Pet Sitting Business: Emergency Action Plan

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You need an emergency action plan for yourself and your dogs just as much as pet owners do.

At any moment, disaster may occur. What would you do if you were pet-sitting and had to evacuate because of a storm? What would you do if your veterinarian's clinic caught fire? Making sure you, your staff members, and your clients are prepared for an emergency is important.

An emergency action plan's guiding principles

Now is a great time to review your business's emergency plans, assuming you have any.

If you don't already have an emergency action plan, now is the time to give some thought to what that plan should include and why it's crucial to have one.

We can never predict when a natural or man-made calamity, such as a storm, flood, bushfire, or terrorist attack, will strike. Having a plan in place to deal with unexpected situations can alleviate some anxiety and help keep everyone (humans, animals, and property) safe.

Here are some of the most important things to think about when making an emergency action plan:


Having a plan for what to do in the event of an emergency is great, no doubt. But if you have employees (like at a vet clinic or grooming salon), it's crucial that they all understand their responsibilities.

Engage your team in a conversation about the tasks at hand and who among them would be most qualified to complete them. Important things to keep in mind are:

  • Who will be responsible for getting the pets to safety?
  • Is there a place to go in case of an emergency?
  • Is there a point person who gets in touch with customers to let them know if their pet is okay and where they are?
  • Has someone been designated to maintain communication with the local police?
  • Is there a quick way to see who is working at any given time?
  • Is there a person in charge of staff evacuation and making sure everyone is safe?
  • Is everyone aware of the designated meeting spot?

Pet Safety

The pets in your care will likely need to be relocated to higher ground in the event of a flood or fire. How will you transport the 20 dogs you are dog-sitting or other animals from your grooming salon?

Crates or pet carriers could come in handy for transporting your animals. Similarly, how about transportation? Should there be a set quota of workers dedicated to animal transportation?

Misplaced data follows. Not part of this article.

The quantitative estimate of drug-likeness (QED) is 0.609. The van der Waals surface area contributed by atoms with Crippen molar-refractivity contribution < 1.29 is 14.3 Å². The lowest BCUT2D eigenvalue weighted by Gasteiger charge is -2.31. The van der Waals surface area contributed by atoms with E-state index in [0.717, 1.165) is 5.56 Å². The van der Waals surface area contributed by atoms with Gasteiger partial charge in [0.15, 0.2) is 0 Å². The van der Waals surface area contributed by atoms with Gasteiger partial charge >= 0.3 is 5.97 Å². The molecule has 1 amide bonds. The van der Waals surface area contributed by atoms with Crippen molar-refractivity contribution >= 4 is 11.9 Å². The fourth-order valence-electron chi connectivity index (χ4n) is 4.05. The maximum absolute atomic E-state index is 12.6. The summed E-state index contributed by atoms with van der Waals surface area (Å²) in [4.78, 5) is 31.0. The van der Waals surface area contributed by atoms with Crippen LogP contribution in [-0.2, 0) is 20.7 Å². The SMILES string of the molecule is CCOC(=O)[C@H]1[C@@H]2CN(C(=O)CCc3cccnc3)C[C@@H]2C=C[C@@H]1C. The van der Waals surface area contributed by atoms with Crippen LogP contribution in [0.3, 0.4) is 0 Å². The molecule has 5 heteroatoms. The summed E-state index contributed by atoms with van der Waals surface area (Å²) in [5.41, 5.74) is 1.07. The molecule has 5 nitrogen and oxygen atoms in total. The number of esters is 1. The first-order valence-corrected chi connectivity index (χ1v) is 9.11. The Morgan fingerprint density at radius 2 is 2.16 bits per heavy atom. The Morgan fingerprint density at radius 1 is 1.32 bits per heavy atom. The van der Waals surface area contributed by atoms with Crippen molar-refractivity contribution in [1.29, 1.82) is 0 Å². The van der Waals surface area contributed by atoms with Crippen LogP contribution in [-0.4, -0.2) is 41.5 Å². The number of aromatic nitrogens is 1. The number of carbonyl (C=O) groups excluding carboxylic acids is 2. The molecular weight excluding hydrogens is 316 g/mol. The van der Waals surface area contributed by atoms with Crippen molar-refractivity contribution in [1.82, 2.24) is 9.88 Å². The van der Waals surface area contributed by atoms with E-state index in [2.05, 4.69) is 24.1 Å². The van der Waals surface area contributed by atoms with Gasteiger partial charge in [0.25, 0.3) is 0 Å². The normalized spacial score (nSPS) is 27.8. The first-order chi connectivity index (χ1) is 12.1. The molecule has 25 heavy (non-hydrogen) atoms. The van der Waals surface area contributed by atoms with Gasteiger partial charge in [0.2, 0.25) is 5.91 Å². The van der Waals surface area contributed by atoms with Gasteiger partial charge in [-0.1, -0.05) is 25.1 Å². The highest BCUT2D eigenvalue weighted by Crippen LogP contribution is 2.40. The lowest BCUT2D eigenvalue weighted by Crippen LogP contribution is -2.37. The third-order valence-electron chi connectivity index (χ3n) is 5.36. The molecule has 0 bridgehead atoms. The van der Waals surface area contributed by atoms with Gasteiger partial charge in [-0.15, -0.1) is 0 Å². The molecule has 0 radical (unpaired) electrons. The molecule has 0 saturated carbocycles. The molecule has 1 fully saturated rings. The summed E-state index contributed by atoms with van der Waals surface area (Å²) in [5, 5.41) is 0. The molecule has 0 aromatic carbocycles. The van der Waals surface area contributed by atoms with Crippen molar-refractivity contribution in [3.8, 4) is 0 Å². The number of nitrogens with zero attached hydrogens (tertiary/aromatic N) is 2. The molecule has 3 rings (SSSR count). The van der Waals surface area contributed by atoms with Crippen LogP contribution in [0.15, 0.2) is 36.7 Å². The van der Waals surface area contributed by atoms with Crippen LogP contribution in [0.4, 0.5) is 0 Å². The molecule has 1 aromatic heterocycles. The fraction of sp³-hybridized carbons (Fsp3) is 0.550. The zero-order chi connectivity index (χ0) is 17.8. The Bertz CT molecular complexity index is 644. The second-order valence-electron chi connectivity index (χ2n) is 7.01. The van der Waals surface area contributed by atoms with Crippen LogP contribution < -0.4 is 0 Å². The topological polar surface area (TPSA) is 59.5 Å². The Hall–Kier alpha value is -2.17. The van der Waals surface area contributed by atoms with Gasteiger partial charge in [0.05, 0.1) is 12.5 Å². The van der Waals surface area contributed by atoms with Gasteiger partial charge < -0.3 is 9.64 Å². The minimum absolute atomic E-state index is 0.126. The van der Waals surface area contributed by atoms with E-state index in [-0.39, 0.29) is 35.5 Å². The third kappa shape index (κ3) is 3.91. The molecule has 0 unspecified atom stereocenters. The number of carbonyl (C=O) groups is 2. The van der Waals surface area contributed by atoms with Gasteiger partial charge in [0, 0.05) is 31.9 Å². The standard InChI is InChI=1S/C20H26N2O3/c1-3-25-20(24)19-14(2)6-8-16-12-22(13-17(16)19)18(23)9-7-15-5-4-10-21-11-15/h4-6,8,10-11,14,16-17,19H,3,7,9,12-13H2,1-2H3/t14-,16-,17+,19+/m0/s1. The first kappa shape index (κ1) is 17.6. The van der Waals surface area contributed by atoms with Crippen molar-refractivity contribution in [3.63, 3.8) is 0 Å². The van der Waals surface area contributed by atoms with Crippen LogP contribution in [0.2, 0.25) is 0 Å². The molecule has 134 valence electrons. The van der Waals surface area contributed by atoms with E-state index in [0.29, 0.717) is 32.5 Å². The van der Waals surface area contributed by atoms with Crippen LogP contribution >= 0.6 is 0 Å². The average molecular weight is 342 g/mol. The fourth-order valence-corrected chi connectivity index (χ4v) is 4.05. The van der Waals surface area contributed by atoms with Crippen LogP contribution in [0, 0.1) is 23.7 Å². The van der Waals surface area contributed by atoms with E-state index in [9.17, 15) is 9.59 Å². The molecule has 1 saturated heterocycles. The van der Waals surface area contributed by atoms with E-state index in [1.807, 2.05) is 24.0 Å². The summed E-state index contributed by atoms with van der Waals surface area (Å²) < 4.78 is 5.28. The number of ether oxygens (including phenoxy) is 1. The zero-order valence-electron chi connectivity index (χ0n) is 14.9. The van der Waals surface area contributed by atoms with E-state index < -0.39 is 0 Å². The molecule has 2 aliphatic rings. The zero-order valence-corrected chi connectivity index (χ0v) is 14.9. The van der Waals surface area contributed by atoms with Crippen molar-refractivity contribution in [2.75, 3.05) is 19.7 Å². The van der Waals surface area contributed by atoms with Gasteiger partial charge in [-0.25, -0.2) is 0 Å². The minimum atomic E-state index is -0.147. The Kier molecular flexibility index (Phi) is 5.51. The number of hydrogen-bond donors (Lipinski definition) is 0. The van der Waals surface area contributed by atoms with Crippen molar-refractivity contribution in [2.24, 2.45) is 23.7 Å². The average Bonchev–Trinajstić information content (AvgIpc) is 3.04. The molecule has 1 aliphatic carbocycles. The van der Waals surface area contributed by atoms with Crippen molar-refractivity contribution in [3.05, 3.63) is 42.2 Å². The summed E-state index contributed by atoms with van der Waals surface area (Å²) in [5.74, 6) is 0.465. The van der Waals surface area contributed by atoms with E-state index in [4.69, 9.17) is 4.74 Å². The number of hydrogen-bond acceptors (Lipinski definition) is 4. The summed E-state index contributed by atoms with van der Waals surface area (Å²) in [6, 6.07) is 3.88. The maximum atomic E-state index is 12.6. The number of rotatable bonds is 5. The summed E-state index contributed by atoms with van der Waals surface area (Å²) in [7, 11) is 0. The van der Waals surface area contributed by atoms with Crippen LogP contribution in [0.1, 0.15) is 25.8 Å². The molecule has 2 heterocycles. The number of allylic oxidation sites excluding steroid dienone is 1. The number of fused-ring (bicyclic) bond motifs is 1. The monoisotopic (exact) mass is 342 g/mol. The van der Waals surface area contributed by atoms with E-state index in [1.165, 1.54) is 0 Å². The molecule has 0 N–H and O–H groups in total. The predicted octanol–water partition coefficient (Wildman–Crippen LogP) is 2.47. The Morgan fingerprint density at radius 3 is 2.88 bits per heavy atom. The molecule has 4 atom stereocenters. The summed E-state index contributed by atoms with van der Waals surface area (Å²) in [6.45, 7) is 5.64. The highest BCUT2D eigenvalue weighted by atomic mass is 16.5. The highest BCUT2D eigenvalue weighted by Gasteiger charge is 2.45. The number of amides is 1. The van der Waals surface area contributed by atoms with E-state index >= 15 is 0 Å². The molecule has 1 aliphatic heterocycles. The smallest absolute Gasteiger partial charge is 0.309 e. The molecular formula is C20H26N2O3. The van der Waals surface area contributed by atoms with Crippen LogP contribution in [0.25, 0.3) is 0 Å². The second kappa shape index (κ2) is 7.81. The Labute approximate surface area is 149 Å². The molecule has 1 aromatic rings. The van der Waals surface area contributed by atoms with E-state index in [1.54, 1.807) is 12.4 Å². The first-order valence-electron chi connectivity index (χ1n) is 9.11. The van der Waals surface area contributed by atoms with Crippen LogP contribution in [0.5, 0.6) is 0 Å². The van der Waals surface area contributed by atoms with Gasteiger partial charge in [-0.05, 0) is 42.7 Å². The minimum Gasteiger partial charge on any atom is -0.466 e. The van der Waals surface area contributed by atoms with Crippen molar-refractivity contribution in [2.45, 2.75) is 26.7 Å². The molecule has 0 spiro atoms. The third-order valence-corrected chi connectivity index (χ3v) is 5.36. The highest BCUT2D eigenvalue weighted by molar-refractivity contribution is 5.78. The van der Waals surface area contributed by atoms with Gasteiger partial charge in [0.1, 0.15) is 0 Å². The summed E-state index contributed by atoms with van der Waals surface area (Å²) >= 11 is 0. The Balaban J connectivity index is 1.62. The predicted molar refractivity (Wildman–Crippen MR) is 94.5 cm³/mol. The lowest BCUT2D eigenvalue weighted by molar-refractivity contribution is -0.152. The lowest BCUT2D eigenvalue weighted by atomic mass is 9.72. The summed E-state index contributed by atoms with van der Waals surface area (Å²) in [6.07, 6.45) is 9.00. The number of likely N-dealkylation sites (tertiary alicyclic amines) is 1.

Even if you are well-equipped and ready to carry multiple animals, you still need a destination. A close shelter and suitable housing further away may be required, depending on the nature of the disaster.

Policies and paperwork

To get clients to agree to the intended procedures, you may need to outline them in contracts. In addition, your insurance policy may require that you include temporary lodgings as additional insured locations. If a pet is hurt during transit or while staying somewhere else, what should be done? All of these things deserve serious thought.

When discussing insurance, it is important to know what is and is not covered. Does it include downtime for your company? Is it possible to reclaim the additional funds needed to ship pets? If the office building you rent from is unsafe, do you still have to pay rent?

Client information storage is something to consider when it comes to paperwork. If you keep important documents in a filing cabinet, for instance, you may find it difficult to retrieve the information you need in the event of an unexpected circumstance.

Would you lose information about your customers if there was a fire? Could you make a backup copy of sensitive customer data on a USB and store it elsewhere?

Emergency supply kit

In the event of an evacuation, it's important to have specific supplies on hand to protect people and their pets. The size and scope of your pet business will determine the extent of your emergency supplies. Some essentials to consider including are:

  • Dog leashes
  • Muzzles
  • Size-variable collars
  • Food bowls
  • Food
  • Water
  • Flashlights
  • Blankets
  • Toys and bedding for pets
  • First aid kit
  • Items used for personal hygiene and sanitation (garbage bags, soap, gloves, etc.).
  • Medication for pets

The list could really go on and on. But it's crucial to plan ahead, when you're not stressed, to consider these factors.

Make sure the emergency supplies also have a designated caretaker. This person may be responsible for performing periodic inventory counts of the kit's contents or ensuring that no items have been removed. They may also do stock rotations to check that all products are still within their expiration dates. They will also be in charge of gathering the emergency supplies.

We have no way of knowing if or when a catastrophe will occur. However, the best approach to being ready is to have an emergency action plan.

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